Over the years, the animation studio tried different forms - a serious movie like ``Prince of Egypt,'' a New York comedy in ``Antz,'' a Claymation movie in ``Chicken Run'' and adventure movies like ``Sinbad.''

``Then 'Shrek' kind of happened. And 'Shrek' is our Holy Grail. ... It really did define what a DreamWorks animated movie should be,'' says Katzenberg.

Film critic and scholar Leonard Maltin, who has written books on animation, says Katzenberg has shown from the the beginning that he wants to appeal to ``a somewhat hipper crowd with somewhat topical humor and a somewhat edgier approach.''

Another thing that marks a DreamWorks animated film, he says, is casting. ``Katzenberg believes in putting stars in his animated movies,'' a practice the critic isn't keen on. ``While 'The Incredibles' was sold on the content and the characters, 'Madagascar' is being sold essentially on the name value of its cast.

The film's co-director Tom McGarth doesn't see this as a problem, noting that ``you could make the same argument in a live action film.''

Adds Soria, ``There is a reason that Chris Rock is where he is - he's funny.''

Maltin feels that strategy can backfire, though, as it did in ``Sinbad,'' which he calls a good film with a good story, but one that DreamWorks sold on the names of its stars, Brad Pitt and Catherine Zeta-Jones - and it failed.

Still, ``Sinbad'' wasn't a comedy like recent DreamWorks Animation films, and the star casting trend will continue next year with ``Over the Hedge,'' featuring the voices of Jim Carrey and Garry Shandling.

Some critics are beginning to tire of too many pop references. ``When you do one music cue gag, it's amusing; when you do six in a row, it's a little wearisome,'' says Maltin.

Soria defends the practice, saying that the jokes still have to work without the pop references.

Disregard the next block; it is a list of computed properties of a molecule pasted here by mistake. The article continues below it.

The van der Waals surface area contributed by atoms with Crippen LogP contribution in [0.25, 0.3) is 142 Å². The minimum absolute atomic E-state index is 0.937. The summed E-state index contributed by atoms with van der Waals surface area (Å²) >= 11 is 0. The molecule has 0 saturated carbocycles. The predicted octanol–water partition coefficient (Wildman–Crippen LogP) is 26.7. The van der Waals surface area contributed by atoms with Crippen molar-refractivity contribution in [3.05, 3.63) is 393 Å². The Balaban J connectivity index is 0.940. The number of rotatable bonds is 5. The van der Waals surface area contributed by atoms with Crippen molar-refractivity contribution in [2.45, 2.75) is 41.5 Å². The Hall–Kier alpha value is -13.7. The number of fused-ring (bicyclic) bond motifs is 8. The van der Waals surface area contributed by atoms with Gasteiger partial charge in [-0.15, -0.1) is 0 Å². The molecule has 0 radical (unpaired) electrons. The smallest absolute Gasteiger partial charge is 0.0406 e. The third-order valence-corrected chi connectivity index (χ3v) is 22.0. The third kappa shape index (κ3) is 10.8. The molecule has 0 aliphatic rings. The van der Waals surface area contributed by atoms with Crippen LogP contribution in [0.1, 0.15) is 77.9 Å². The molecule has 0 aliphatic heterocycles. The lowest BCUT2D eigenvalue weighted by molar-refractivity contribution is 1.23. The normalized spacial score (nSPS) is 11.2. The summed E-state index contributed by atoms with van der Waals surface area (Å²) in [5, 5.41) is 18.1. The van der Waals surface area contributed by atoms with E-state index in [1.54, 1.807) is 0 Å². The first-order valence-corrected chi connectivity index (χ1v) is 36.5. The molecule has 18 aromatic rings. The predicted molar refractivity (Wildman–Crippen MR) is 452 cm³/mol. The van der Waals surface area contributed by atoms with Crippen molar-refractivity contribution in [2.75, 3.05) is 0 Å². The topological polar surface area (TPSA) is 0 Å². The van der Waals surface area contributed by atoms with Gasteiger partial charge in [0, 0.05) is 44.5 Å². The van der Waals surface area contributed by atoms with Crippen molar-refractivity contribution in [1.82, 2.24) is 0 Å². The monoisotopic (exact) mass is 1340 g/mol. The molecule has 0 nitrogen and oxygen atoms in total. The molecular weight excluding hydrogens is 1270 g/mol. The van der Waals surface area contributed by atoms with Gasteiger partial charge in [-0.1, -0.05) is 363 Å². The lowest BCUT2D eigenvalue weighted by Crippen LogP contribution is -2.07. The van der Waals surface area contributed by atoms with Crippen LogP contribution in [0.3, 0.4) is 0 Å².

``Even if they don't get the 'American Beauty' reference, steaks falling from the sky are funny because you get that Alex is hungry and he's having this fantastic dream.''

And if a kid doesn't get a joke, adds co-director Eric Darnell, ``There's still a talking lion up there.''

Whether the shelf life of DreamWorks animated films will be lessened by all the pop references is another question.

``No one seems to be concerned about lasting value anymore,'' says Maltin. ``Not when you can make hundreds of millions of dollars now. I'm not sure anybody, including Disney, is thinking about posterity.''

But maybe Katzenberg is.

Darnell sees what they are doing at DreamWorks as a continuation of the Disney legacy. ``In some ways, Jeffrey Katzenberg represents that continuum, because he was at Disney when they were doing some of their greatest contemporary animated films, like 'Lion King,' 'Little Mermaid' and others.''

For Katzenberg's part, he says, ``With a wink and a nod to Walt Disney, we make adult movies that appeal to the adult in every child. We try to come at it from the opposite direction, but if we achieve our goal, we get to the exact same place.''

Rob Lowman, (818) 713-3687

robert.lowman(at)dailynews.com

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Publication:Daily News (Los Angeles, CA)
Date:May 27, 2005
Words:1070